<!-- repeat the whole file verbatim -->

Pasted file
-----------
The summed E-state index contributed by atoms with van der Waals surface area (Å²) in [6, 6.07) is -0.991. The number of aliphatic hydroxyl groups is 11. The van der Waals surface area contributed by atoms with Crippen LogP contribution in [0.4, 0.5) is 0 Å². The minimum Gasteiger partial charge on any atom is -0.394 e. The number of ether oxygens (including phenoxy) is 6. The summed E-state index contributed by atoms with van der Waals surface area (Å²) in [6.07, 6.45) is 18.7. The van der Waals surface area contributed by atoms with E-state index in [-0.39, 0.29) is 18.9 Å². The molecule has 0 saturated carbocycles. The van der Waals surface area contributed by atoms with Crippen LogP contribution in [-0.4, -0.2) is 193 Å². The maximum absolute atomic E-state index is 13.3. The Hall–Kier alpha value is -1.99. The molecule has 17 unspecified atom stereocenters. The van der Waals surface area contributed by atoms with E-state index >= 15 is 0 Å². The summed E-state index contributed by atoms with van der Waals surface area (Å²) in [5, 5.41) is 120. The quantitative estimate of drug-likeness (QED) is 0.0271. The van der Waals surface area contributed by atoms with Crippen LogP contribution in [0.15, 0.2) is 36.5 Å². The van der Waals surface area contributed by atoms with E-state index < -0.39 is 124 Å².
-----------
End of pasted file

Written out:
The summed E-state index contributed by atoms with van der Waals surface area (Å²) in [6, 6.07) is -0.991. The number of aliphatic hydroxyl groups is 11. The van der Waals surface area contributed by atoms with Crippen LogP contribution in [0.4, 0.5) is 0 Å². The minimum Gasteiger partial charge on any atom is -0.394 e. The number of ether oxygens (including phenoxy) is 6. The summed E-state index contributed by atoms with van der Waals surface area (Å²) in [6.07, 6.45) is 18.7. The van der Waals surface area contributed by atoms with E-state index in [-0.39, 0.29) is 18.9 Å². The molecule has 0 saturated carbocycles. The van der Waals surface area contributed by atoms with Crippen LogP contribution in [-0.4, -0.2) is 193 Å². The maximum absolute atomic E-state index is 13.3. The Hall–Kier alpha value is -1.99. The molecule has 17 unspecified atom stereocenters. The van der Waals surface area contributed by atoms with E-state index >= 15 is 0 Å². The summed E-state index contributed by atoms with van der Waals surface area (Å²) in [5, 5.41) is 120. The quantitative estimate of drug-likeness (QED) is 0.0271. The van der Waals surface area contributed by atoms with Crippen LogP contribution in [0.15, 0.2) is 36.5 Å². The van der Waals surface area contributed by atoms with E-state index < -0.39 is 124 Å².